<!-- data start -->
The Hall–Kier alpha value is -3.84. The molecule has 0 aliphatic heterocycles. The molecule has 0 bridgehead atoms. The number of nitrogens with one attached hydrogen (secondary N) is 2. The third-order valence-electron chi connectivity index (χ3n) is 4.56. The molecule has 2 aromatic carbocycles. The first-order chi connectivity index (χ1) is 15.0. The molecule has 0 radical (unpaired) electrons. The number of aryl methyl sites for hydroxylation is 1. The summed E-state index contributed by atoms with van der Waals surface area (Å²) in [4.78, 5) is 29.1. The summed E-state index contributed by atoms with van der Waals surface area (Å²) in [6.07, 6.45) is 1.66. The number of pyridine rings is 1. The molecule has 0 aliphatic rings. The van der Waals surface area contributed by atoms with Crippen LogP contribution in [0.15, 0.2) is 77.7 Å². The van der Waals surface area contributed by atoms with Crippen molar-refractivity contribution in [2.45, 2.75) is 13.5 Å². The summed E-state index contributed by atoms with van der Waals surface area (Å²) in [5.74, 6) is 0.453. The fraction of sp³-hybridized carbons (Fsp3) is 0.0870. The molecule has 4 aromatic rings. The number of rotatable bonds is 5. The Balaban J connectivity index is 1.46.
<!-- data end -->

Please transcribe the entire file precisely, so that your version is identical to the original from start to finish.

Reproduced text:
The Hall–Kier alpha value is -3.84. The molecule has 0 aliphatic heterocycles. The molecule has 0 bridgehead atoms. The number of nitrogens with one attached hydrogen (secondary N) is 2. The third-order valence-electron chi connectivity index (χ3n) is 4.56. The molecule has 2 aromatic carbocycles. The first-order chi connectivity index (χ1) is 15.0. The molecule has 0 radical (unpaired) electrons. The number of aryl methyl sites for hydroxylation is 1. The summed E-state index contributed by atoms with van der Waals surface area (Å²) in [4.78, 5) is 29.1. The summed E-state index contributed by atoms with van der Waals surface area (Å²) in [6.07, 6.45) is 1.66. The number of pyridine rings is 1. The molecule has 0 aliphatic rings. The van der Waals surface area contributed by atoms with Crippen LogP contribution in [0.15, 0.2) is 77.7 Å². The van der Waals surface area contributed by atoms with Crippen molar-refractivity contribution in [2.45, 2.75) is 13.5 Å². The summed E-state index contributed by atoms with van der Waals surface area (Å²) in [5.74, 6) is 0.453. The fraction of sp³-hybridized carbons (Fsp3) is 0.0870. The molecule has 4 aromatic rings. The number of rotatable bonds is 5. The Balaban J connectivity index is 1.46.